Marketing and PR aside, it does appear that Sony is taking steps in the right direction.  For the time being at least, it looks like their gamble with Blu-Ray might actually have worked, with Blu-Ray outselling HD-DVD and Blockbuster making the decision to stock only Blu-Ray movies in its stores.  Whether or not Blu-Ray actually does anything to improve gaming is still a question under debate, but it looks at this point like it stands a good chance of hanging around for a while.  I don’t own any hardware for either format currently, and I personally do not care either way on this one (since I very rarely watch movies, but that’s a topic for another post). In the short term, the question is one of whether or not Sony will be able to convince people to upgrade to Blu-Ray over their standard DVD players, and I suspect in a lot of cases, this might turn out to be a harder sell than they might have bargained for.

Although the PS3 is stll behind the Xbox 360 in games, this won’t always be the case.  There are a number of games coming for the PS3 which should move systems (in particular Metal Gear Solid 4 and Final Fantasy XIII should move systems in Japan when they are released, and look like they will both remain exclusive to the PS3,) although they have also “lost” a number of exclusives that have become multiplatform releases.  If they’re going to sell consoles with their games though, they have a significant burden of proof to deal with.  One game they seem to be counting on to move systems is LittleBigPlanet, a physics-based platformer with extrordinary graphics.  I have to admit that the game looks rather impressive, but to me it looks like something to get if you happen to have the system, not something to run out and buy a system for.  Since Sony seems determined to stick with their elevated price point (the recent “price cut” appears to have been primarily designed to phase out the 60GB model in favor of an 80GB model with the hardware PS2 support removed at the same $600 price) I am going to take a lot of convincing that I need to get a PS3.  Given the fact that the Wii, Xbox 360, and even the PS2 outsell the PS3 on a regular basis, I suspect that I’m not the only one.

On the other hand, in spite of the domination of the handheld market by the Nintendo DS, the PSP has actually done quite well as of late, and suffers primarily by comparison to the juggernaut that is the DS.  Over time, the type of games that previously would have gone to the PS2 by default seem to be finding their way to the PSP, which has allowed the handheld to build up a surprisingly deep library of titles.  Although the UMD movie format has pretty much fizzled out by now (it’s kind of hard to justify a “universal media disc” format that ends up playing on only one proprietary device) there are enough good games for the PSP now and upcoming that it’s easier to justify buying one as a gaming device alone.  I actually intend to get one sometime soon to “catch up” on the games that I missed previously once the new model comes out.  In the meantime, the PS2 also continues to sell well, actually outselling the Xbox 360 at the present time.  The massive game library and the low price point ensure that they should be able to count on the PS2 continuing to sell for a while, at least until there are games worth getting a PS3 for.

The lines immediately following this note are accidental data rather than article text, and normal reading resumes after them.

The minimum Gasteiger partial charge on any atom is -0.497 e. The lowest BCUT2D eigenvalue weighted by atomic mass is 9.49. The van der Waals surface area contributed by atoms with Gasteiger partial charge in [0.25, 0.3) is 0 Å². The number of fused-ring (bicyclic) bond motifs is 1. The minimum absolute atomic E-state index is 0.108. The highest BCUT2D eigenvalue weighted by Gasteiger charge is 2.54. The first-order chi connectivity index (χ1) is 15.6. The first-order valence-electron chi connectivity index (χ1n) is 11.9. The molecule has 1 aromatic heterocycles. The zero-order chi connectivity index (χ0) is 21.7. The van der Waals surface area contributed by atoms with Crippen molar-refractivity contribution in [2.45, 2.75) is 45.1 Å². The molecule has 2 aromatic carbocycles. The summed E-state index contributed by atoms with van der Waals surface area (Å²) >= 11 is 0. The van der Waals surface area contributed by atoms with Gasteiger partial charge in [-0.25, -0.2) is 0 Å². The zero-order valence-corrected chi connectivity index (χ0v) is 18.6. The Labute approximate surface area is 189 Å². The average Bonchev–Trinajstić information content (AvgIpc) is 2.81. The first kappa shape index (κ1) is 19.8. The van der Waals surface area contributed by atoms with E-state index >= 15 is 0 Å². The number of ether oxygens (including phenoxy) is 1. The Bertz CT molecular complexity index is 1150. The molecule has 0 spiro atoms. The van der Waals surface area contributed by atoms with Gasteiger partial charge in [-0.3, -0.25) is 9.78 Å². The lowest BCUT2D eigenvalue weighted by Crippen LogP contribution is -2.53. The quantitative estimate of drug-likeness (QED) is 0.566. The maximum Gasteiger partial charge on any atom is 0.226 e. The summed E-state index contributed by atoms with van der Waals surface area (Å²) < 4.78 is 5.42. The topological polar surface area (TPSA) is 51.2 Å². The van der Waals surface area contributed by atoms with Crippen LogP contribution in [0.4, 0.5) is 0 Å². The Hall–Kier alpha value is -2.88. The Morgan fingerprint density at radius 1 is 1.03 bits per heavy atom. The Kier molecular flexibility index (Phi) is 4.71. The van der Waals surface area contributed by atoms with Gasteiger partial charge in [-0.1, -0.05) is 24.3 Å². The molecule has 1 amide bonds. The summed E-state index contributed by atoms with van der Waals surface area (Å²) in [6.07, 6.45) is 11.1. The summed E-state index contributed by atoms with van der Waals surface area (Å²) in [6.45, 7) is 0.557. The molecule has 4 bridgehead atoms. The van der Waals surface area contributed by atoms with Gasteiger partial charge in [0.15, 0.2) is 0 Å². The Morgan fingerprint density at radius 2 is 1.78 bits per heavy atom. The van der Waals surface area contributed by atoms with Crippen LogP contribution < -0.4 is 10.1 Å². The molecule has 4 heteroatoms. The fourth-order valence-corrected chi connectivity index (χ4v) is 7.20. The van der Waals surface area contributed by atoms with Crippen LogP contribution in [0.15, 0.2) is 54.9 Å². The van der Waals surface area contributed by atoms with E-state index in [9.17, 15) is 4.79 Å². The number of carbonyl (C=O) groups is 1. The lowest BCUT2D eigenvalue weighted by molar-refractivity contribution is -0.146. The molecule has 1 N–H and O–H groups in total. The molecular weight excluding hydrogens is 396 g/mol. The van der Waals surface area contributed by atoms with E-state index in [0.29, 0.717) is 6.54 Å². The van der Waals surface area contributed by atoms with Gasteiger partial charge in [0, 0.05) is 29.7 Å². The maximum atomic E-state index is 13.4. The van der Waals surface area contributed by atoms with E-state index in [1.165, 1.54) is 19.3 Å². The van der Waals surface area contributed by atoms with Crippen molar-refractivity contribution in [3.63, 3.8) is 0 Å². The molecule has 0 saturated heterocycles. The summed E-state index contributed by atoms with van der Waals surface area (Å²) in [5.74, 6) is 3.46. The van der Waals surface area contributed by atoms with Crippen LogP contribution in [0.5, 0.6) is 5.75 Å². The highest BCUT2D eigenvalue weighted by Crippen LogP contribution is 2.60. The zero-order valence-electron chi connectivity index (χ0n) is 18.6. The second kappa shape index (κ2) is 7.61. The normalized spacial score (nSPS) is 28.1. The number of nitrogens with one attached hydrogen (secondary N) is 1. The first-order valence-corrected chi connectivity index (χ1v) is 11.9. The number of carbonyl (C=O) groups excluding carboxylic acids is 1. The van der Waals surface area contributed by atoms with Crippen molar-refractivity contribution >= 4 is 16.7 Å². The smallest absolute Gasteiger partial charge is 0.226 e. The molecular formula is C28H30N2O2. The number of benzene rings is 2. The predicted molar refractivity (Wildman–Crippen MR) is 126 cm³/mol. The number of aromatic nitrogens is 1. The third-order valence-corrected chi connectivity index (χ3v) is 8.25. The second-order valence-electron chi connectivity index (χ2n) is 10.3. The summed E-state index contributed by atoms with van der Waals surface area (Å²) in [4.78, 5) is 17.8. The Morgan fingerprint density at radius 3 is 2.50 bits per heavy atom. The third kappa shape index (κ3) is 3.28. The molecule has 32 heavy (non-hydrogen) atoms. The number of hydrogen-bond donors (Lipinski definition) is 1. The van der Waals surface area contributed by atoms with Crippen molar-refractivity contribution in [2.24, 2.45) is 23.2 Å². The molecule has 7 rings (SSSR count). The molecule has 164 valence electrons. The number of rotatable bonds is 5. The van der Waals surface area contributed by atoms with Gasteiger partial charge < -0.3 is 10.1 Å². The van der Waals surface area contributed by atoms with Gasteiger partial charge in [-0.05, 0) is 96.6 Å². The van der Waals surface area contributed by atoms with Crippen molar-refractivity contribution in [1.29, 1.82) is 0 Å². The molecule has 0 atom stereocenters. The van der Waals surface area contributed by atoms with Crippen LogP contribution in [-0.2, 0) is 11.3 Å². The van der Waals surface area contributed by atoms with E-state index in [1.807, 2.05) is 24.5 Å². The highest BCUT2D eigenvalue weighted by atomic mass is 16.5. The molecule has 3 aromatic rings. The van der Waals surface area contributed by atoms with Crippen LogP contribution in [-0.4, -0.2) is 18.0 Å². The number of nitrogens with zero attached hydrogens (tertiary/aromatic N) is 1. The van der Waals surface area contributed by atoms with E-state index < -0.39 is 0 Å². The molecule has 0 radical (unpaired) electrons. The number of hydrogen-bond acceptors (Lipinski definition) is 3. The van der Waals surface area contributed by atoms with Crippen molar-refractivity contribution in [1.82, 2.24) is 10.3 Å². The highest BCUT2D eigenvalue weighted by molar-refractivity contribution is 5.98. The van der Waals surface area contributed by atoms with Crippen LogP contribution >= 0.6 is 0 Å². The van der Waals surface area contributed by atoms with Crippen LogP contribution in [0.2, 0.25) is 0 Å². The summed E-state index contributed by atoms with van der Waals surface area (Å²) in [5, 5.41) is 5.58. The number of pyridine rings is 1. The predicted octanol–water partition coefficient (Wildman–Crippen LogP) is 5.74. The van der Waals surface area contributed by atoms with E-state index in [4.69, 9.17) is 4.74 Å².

To be honest, I have no clue where the PS3 is going to end up at this point, because it’s so hard to figure out where it is right now.  It’s pretty clear that it’s not selling nearly as many systems as Sony would like it to be, and it also appears that they are aware of their current image problems (as evidenced by the removal of Ken Kutaragi.)  Mostly they need to get their act together, put out compelling games and give people something to talk about besides their latest PR blunder.  Perhaps they could do themselves some good by hiring what Bill Simmons calls a VP of Common Sense (read the response to the first letter for more details on the concept.)  Basically someone who can tell Jack Tretton or Kaz Hirai when it’s time to just be quiet.  Even if they do get their proverbial ducks in a row quickly, it doesn’t look particularly likely that they’re ever going to recapture the success of the PSX or the PS2.  They continue to insist that they will stick with the PS3 for ten years, which may be what they need to actually make one worth buying.